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Conservative US Catholics feeling abandoned by pope

Some say pontiff favors the left over the faithful

Pope Francis met Saturday at the Vatican with volunteers of the Italian National Union for the Transport of the Ill to Lourdes and International Sanctuaries. L’Osservatore Romano via AP

SMYRNA, Ga. — When Pope Francis was elected in March, Bridget Kurt received a small prayer card with his picture at her church and put it up on her refrigerator at home, next to pictures of her friends and her favorite saints.

She is a regular attender of Mass, a longtime stalwart in her church’s antiabortion movement, and a believer that all the Church’s doctrines are true and beautiful and should be obeyed. She loved the past two popes, and keeps a scrapbook with memorabilia from her road trip to Denver in 1993 to see Pope John Paul II at World Youth Day.


But Kurt recently took the Pope Francis prayer card down, and threw it away.

“It seems he’s focusing on bringing back the left that’s fallen away, but what about the conservatives?” said Kurt, a hospice community educator. “Even when it was discouraging working in prolife, you always felt like Mother Teresa was on your side and the popes were encouraging you. Now I feel kind of thrown under the bus.”

In the eight months since he became pope, Francis has won affection worldwide for his humble mien and common touch. His approval numbers are skyrocketing. Even atheists are applauding.

But not everyone is so enchanted. Some Catholics in the church’s conservative wing in the United States say that Francis has left them feeling abandoned and deeply unsettled. On the Internet and in conversations among themselves, they despair that after 35 years in which the previous popes, John Paul II and Benedict XVI, drew clear boundaries between right and wrong, Francis is muddying Catholic doctrine in order to appeal to the broadest possible audience.

They were particularly alarmed when he told a prominent Italian atheist in an interview published in October, and translated into English, that “everyone has his own idea of good and evil” and so everyone should “follow the good and fight evil as he conceives them” — a remark that many conservatives interpreted as appearing to condone relativism. He called proselytizing “solemn nonsense.”


They were stunned when they saw that Francis said in that interview that “the most serious of the evils” today are “youth unemployment and the loneliness of the old.”

It compounded the chagrin when he said in an earlier interview that he had intentionally “not spoken much” about abortion, gay marriage, and contraception because the church cannot be “obsessed with the transmission of a disjointed multitude of doctrines.”

Steve Skojec, vice president of a real estate firm in Virginia and a blogger who has written for several conservative Catholic websites, wrote of Francis’ statements, “Are they explicitly heretical? No. Are they dangerously close? Absolutely. What kind of a Christian tells an atheist he has no intention to convert him? That alone should disturb Catholics everywhere.”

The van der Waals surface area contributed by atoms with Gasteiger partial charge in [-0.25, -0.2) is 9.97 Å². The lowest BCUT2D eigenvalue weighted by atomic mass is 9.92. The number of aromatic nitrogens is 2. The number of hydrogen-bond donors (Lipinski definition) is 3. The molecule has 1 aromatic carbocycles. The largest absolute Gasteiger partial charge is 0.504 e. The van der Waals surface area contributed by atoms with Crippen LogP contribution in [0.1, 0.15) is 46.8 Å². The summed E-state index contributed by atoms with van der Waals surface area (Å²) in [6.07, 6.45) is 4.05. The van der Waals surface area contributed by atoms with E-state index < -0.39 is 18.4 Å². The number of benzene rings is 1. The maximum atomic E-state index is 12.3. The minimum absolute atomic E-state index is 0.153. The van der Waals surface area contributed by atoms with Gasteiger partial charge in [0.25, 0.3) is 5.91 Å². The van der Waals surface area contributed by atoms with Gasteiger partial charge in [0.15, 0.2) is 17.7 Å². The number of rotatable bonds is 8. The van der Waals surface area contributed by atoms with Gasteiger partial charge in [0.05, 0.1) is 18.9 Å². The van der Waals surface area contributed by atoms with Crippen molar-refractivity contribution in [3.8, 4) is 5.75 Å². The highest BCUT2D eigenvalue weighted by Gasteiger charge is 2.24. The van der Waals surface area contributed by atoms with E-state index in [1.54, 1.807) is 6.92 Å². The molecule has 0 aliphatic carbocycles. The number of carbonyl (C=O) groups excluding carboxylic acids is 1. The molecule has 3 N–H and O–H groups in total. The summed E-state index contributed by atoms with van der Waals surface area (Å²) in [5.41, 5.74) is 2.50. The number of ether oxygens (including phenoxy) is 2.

In an interview Friday, Skojec said he was overwhelmed by the positive response to his blog from people who said they were thinking the same things but had not wanted to say it in public. He said he has come to suspect that Francis is a “self-styled revolutionary” who wants to change the church fundamentally.

“There have been bad popes in the history of the Church,” said Skojec, “Popes that murdered, popes that had mistresses. I’m not saying Pope Francis is terrible, but there’s no divine protection that keeps him from being the type of guy who with subtlety undermines the teachings of the Church to bring about a different vision.”


Most American Catholics do not share his objections. A poll taken soon after the interview by Quinnipiac University found that 2 in 3 agreed that the Church is too “obsessed” with a few issues.

In parsing Francis’ statements in recent weeks, other Catholic conservatives are concluding that nothing he has said contradicts the Catholic catechism, with some of his language even echoing Benedict’s.

But in interviews, the words conservatives used most often to characterize Francis were “naïve” and “imprudent” because he is saying things in ways that the news media and the church’s “enemies” are able to distort, and that there are consequences.

Some Catholic conservatives are sharing over the Internet prophecies that foretell of tribulations for the church.

In one, an Irish woman predicted that Benedict would be held hostage. Others cite the German mystic Anne Catherine Emmerich, who wrote of a “relationship between two popes,” one who “lives in a palace other than before,” which some now see as a reference to Benedict. During this time there arises a “false Church of darkness.”

But some Catholics initially alarmed by Francis’s remarks are now trying to calm others down.

Judie Brown, president and cofounder of the American Life League, a Catholic antiabortion group, said, “Prolifers are upset because they feel the pope is selling out the prolife movement. And that’s not at all correct. If you read everything he’s been saying, especially in his Wednesday sermons, there’s no question that where he stands is consistent with what the church has been teaching.”